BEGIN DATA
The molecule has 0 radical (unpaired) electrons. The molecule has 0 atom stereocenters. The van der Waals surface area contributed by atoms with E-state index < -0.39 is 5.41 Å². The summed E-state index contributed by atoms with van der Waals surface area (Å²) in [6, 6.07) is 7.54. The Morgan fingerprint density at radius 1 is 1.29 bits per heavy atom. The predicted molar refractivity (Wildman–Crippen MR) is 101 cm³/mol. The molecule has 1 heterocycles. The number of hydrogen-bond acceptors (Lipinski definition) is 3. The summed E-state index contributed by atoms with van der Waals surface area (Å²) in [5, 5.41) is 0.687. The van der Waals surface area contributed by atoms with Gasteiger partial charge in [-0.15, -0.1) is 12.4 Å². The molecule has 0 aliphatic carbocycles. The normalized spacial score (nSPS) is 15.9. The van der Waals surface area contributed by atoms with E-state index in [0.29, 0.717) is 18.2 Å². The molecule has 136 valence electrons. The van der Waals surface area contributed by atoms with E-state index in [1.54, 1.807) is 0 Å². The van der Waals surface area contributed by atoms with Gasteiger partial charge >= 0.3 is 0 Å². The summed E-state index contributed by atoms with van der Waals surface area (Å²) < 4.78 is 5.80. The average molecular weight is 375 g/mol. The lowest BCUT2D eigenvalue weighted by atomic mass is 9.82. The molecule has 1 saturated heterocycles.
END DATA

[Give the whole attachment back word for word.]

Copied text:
The molecule has 0 radical (unpaired) electrons. The molecule has 0 atom stereocenters. The van der Waals surface area contributed by atoms with E-state index < -0.39 is 5.41 Å². The summed E-state index contributed by atoms with van der Waals surface area (Å²) in [6, 6.07) is 7.54. The Morgan fingerprint density at radius 1 is 1.29 bits per heavy atom. The predicted molar refractivity (Wildman–Crippen MR) is 101 cm³/mol. The molecule has 1 heterocycles. The number of hydrogen-bond acceptors (Lipinski definition) is 3. The summed E-state index contributed by atoms with van der Waals surface area (Å²) in [5, 5.41) is 0.687. The van der Waals surface area contributed by atoms with Gasteiger partial charge in [-0.15, -0.1) is 12.4 Å². The molecule has 0 aliphatic carbocycles. The normalized spacial score (nSPS) is 15.9. The van der Waals surface area contributed by atoms with E-state index in [0.29, 0.717) is 18.2 Å². The molecule has 136 valence electrons. The van der Waals surface area contributed by atoms with E-state index in [1.54, 1.807) is 0 Å². The van der Waals surface area contributed by atoms with Gasteiger partial charge >= 0.3 is 0 Å². The summed E-state index contributed by atoms with van der Waals surface area (Å²) < 4.78 is 5.80. The average molecular weight is 375 g/mol. The lowest BCUT2D eigenvalue weighted by atomic mass is 9.82. The molecule has 1 saturated heterocycles.